The scandal embroiling the legal team of President Trump heated up further this week. Michael Cohen, a Trump lawyer, was exposed for exploiting his closeness to the president as a way of signing on to lucrative consulting contracts with major American companies. AT&T, an American telecommunications giant, and Novartis, a major pharmaceutical company, both hired Cohen for his promised insight into Trump’s thoughts and policies. Having come to view the contracts as a scam, both of these companies have called the deals a mistake. Regardless, the surfacing of this information presents a grave concern for the fairness of information and policy. If Cohen had delivered on his proposals, he would have given insider information to only those companies that paid him specifically for it. The reveal also raises suspicion and alarm over whether President Trump himself knew about the deals. If so, a corruption or otherwise tremendously serious scandal could ensue. Another member of the legal team, the newly recruited Rudy Giuliani, has also furthered the chaos surrounding the White House this week. In keeping with his media trend of last week, the lawyer has again revealed information about agreements andpayments with a Russian company that could be detrimental to both the president and the ongoing investigation into the 2016 election.
In the international realm, the new US embassy in Jerusalem is sparking turmoil. Saudi Arabia has warned that the move will increase instability in the Middle East, a leader of Al-Qaida hascalled for jihad, and protests in Gaza have turned deadly. Haaretz reports that Israeli gunfire there has killed at least 37 Palestinians and left more than 1600 injured so far. The US had been fully aware that this would be a deeply troubling and divisive move, but its true magnitude is as of yet still unfolding.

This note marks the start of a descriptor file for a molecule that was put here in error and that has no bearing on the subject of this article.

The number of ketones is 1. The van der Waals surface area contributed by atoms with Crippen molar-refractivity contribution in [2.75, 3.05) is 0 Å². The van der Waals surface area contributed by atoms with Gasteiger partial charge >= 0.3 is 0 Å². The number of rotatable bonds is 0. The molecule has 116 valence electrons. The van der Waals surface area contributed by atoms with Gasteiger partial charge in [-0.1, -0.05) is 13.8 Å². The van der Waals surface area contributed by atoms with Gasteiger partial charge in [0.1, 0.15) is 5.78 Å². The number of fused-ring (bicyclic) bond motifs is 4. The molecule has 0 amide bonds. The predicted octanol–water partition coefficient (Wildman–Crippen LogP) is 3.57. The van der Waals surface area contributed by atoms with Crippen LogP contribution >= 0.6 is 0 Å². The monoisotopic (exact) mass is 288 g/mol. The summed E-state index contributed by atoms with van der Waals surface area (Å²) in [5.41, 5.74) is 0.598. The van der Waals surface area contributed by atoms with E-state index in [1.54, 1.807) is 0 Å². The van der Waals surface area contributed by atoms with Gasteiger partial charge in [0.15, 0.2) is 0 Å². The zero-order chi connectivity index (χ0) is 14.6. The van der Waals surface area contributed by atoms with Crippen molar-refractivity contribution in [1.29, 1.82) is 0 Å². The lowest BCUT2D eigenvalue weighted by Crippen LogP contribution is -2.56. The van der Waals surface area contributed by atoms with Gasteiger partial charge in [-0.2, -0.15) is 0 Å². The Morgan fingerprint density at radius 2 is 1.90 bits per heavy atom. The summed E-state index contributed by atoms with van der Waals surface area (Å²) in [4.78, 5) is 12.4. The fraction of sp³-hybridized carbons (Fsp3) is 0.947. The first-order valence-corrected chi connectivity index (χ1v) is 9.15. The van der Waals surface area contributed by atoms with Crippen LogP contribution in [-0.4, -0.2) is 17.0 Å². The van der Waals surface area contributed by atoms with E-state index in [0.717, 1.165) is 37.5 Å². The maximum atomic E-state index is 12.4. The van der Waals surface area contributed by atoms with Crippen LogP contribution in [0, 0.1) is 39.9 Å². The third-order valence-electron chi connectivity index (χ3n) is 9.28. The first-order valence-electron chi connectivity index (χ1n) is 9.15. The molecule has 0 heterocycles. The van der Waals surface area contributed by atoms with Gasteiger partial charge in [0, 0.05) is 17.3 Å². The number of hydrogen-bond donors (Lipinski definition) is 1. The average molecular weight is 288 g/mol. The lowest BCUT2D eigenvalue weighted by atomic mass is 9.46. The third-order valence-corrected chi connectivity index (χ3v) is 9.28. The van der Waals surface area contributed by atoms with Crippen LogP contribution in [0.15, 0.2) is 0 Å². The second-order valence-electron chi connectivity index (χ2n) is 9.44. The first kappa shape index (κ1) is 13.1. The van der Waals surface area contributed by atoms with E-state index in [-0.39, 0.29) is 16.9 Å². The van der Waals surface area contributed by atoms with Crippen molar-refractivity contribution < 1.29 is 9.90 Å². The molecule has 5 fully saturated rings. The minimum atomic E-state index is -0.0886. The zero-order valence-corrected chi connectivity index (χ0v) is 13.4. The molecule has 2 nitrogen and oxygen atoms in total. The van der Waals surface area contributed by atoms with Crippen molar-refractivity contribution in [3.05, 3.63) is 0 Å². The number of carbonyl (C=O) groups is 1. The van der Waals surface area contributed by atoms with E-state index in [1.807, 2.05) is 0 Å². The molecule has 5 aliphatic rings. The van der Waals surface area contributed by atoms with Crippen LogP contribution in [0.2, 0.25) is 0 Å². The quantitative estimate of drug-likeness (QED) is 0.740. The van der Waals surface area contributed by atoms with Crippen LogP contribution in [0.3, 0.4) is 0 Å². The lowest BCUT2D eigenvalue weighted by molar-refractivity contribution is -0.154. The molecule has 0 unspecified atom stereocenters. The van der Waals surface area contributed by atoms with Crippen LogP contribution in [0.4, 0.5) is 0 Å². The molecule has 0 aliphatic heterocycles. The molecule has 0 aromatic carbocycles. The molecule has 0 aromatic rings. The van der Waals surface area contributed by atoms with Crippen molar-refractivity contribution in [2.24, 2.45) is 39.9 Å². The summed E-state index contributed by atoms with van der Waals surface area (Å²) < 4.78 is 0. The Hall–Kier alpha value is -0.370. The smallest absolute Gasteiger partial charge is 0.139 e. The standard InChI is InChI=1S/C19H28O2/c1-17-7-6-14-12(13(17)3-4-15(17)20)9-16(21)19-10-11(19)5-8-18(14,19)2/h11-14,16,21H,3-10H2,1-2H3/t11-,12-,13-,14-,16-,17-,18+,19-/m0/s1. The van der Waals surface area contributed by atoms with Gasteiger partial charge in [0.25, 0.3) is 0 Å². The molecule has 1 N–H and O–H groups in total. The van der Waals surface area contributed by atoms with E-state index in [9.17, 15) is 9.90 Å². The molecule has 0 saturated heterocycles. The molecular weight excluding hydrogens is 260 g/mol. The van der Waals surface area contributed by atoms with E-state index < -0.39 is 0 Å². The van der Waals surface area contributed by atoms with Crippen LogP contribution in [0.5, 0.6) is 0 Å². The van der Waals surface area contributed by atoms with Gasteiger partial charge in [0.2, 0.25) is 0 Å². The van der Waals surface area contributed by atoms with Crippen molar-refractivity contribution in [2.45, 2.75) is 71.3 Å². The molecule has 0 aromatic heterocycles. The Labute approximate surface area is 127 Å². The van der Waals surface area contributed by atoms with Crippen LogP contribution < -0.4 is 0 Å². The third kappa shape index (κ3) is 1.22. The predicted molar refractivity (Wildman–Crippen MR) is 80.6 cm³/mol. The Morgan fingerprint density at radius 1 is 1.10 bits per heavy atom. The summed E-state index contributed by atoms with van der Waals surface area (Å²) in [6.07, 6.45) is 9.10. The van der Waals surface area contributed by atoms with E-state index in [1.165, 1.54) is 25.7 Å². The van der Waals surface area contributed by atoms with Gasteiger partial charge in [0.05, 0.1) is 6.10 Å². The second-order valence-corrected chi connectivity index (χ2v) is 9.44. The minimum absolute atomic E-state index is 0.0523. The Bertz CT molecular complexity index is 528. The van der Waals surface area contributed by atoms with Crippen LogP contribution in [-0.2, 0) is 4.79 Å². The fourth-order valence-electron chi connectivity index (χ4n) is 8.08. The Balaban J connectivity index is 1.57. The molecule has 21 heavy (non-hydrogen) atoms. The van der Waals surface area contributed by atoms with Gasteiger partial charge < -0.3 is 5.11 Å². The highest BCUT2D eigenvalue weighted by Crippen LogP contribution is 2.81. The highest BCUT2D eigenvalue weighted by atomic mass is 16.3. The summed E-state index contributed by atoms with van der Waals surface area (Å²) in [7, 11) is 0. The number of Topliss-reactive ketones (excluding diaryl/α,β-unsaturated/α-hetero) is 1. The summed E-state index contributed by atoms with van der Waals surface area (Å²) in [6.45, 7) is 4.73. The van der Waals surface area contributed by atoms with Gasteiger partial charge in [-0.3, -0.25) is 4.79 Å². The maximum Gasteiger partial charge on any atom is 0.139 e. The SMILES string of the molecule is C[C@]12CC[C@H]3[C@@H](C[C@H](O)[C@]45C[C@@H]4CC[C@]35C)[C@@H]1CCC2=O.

A strike by Israel on Iranian targets in Syria has left at least 42 dead this week. The attack was reported by the Israeli military to have hit nearly all of Iran’s military installations in the country, specifically weapon storage locations, logistics sites, and intelligence centers. The Syrian Observatory for Human Rights, a monitoring group from the UK, has added that many of these sites were posts for Iranian-backed Syrian militias near Damascus. Israeli Prime Minister Benjamin Netanyahu made a statement regarding the strike directly to Syrian President Bashar al-Assad, telling him that this was an attempt to send a clear message. “We are in the midst of a protracted battle and our policy is clear: We will not allow Iran to entrench itself militarily in Syria.”
In other developments on the Syrian War, the ninth round of peace talks have begun. Sponsored by Iran, Russia, and Turkey, the assemblage is this time notably missing the United States. Regarding the absence, Russian presidential envoy Aleksandr Lavrentyev stated, “We are hoping that common sense will prevail and they [the United States] will take part in our session.” Although Russia and Iran support the reinstatement of President Assad, it is likely that Turkey – the other major involved country supporting the control of rebel groups – would also appreciate the return of the US to the talks.
Despite international deliberation for other solutions, the Syrian government has continued this week to reclaim territory and restore a higher degree of order in the country. Military forces madeadvances into an area of southern Damascus, with terrorists there suffering heavy combative losses. In Babila, a city further outside of Damascus, the Syrian flag was raised for the first time after years of persistent terrorist activity.
Yesterday, the government finally agreed to permit the Inter American Human Rights Commissions and UN to investigate the killings and police violence that has taken place during the last few weeks protests. President Ortega has been under pressure by the Catholic Church and the country’s bishops to agree to an independent enquiry. On Wednesday, May 9th, tens of thousands took part in one of the largest protests so far. Monica Baltodano, who was part of the Sandinista movement that overthrew the US-backed Somoza dictatorship in 1979, commented on the miscalculations of Ortega, saying “He should know that the more people you kill, the more people join the struggle to overthrow a dictator”.
North / South Korea